Oregon's enforcement of marijuana production and sales will get its first audit from the secretary of state.

The audit will offer an official look at how well Oregon regulates its marijuana program, which is run by the Oregon Liquor Control Commission.

The audit will look at how the state keeps track of the largely cash-based industry, including the effectiveness of its financial regulations, whether regulators are keeping close tabs on the amount of marijuana produced and whether the state provides timely and appropriate guidance to marijuana businesses.

In a letter over the summer to Gov. Kate Brown, U.S. Attorney General Jeff Sessions raised concerns about how effective the state has been in cracking down on the notorious black market for marijuana. Sessions will be in Portland on Tuesday, scheduled to talk to law enforcement officials about immigration and other things.

A draft of an Oregon State Police report from earlier this year concluded that the state remains a top cannabis source for the black market in and out of the state. Brown and the state police have distanced themselves from the report, which they've said isn't based on accurate information.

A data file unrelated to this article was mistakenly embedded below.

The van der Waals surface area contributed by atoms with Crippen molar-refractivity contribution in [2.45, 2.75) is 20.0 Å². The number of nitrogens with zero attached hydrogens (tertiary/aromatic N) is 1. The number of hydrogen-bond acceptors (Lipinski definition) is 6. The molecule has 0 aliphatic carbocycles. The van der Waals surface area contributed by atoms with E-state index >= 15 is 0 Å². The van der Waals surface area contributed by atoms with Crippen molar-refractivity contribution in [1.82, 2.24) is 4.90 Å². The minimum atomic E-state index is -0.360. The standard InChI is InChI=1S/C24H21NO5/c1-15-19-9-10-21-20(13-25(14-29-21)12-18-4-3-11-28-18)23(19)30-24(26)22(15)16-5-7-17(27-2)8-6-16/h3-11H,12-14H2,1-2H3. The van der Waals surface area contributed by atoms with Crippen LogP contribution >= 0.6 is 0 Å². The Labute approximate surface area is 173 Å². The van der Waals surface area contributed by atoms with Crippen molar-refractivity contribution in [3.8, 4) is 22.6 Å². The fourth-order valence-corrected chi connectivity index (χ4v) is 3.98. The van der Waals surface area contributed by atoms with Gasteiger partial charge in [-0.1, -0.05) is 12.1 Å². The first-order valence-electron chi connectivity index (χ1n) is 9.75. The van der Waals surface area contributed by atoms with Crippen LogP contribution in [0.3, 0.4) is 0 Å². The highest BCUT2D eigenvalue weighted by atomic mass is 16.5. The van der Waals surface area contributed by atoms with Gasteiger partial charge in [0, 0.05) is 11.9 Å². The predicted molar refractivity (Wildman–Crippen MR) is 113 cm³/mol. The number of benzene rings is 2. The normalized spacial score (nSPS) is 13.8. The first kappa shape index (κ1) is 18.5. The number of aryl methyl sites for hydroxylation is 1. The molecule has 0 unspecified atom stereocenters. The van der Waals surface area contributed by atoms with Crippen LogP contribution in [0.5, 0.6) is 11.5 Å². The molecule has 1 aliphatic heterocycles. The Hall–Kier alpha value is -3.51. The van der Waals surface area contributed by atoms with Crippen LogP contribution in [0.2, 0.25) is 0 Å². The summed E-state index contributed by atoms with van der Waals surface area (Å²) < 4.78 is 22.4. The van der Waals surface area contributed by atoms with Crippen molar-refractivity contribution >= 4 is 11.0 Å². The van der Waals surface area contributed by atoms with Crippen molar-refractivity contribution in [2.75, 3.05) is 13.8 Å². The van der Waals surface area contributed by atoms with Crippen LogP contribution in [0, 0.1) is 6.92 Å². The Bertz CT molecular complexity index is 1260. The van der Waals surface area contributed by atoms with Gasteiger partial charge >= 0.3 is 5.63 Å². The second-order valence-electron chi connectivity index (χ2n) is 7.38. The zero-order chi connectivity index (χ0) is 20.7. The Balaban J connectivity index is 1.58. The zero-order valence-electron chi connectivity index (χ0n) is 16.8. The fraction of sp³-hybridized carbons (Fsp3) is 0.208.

This month, the liquor control commission announced it would work closely with state police assigned to marijuana enforcement to investigate black market diversion. State police detectives assigned to enforcement will be based in Medford.

Earlier this year, a separate audit found that regulating marijuana, coupled with legislative changes to the legal cannabis program, "have created a strain" on the liquor control commission.

The review, performed by an outside group, concluded that the agency is at high risk for "financial, legal and reputational" problems if marijuana rules aren't consistently applied.

In response, agency leaders said they planned to hire more staff, including a public safety director, which they hope will help them better regulate the program.

Steve Marks, the commission's executive director, on Monday said he welcomes a state audit. He said his agency, which is still ramping up staffing for enforcement, has a "solid foundation" for regulating marijuana.

"It's clearly a work in progress," he said.



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